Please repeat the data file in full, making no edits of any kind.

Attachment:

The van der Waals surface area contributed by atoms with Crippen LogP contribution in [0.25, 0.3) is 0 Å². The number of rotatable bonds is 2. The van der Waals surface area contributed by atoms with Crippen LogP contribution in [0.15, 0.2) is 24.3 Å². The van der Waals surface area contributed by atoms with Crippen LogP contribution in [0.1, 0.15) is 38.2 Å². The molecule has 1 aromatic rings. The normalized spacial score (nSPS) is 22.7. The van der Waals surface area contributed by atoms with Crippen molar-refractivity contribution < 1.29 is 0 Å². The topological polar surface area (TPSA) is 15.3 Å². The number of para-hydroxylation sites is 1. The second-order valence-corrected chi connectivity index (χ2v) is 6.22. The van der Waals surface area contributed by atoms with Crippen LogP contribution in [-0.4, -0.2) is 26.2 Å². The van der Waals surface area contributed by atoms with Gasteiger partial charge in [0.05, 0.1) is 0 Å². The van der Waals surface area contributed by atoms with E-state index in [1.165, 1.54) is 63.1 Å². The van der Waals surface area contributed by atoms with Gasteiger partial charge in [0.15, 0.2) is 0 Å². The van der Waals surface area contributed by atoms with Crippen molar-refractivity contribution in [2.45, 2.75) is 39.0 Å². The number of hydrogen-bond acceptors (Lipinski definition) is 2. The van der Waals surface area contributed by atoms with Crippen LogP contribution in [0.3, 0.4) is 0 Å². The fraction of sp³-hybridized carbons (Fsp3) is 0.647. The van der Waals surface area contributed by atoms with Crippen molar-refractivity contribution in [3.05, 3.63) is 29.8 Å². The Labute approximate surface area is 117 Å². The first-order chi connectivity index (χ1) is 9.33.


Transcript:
The van der Waals surface area contributed by atoms with Crippen LogP contribution in [0.25, 0.3) is 0 Å². The number of rotatable bonds is 2. The van der Waals surface area contributed by atoms with Crippen LogP contribution in [0.15, 0.2) is 24.3 Å². The van der Waals surface area contributed by atoms with Crippen LogP contribution in [0.1, 0.15) is 38.2 Å². The molecule has 1 aromatic rings. The normalized spacial score (nSPS) is 22.7. The van der Waals surface area contributed by atoms with Crippen molar-refractivity contribution < 1.29 is 0 Å². The topological polar surface area (TPSA) is 15.3 Å². The number of para-hydroxylation sites is 1. The second-order valence-corrected chi connectivity index (χ2v) is 6.22. The van der Waals surface area contributed by atoms with Crippen LogP contribution in [-0.4, -0.2) is 26.2 Å². The van der Waals surface area contributed by atoms with Gasteiger partial charge in [0.05, 0.1) is 0 Å². The van der Waals surface area contributed by atoms with E-state index in [1.165, 1.54) is 63.1 Å². The van der Waals surface area contributed by atoms with Gasteiger partial charge in [0.15, 0.2) is 0 Å². The van der Waals surface area contributed by atoms with Crippen molar-refractivity contribution in [2.45, 2.75) is 39.0 Å². The number of hydrogen-bond acceptors (Lipinski definition) is 2. The van der Waals surface area contributed by atoms with Crippen LogP contribution in [0.3, 0.4) is 0 Å². The fraction of sp³-hybridized carbons (Fsp3) is 0.647. The van der Waals surface area contributed by atoms with Crippen molar-refractivity contribution in [3.05, 3.63) is 29.8 Å². The Labute approximate surface area is 117 Å². The first-order chi connectivity index (χ1) is 9.33.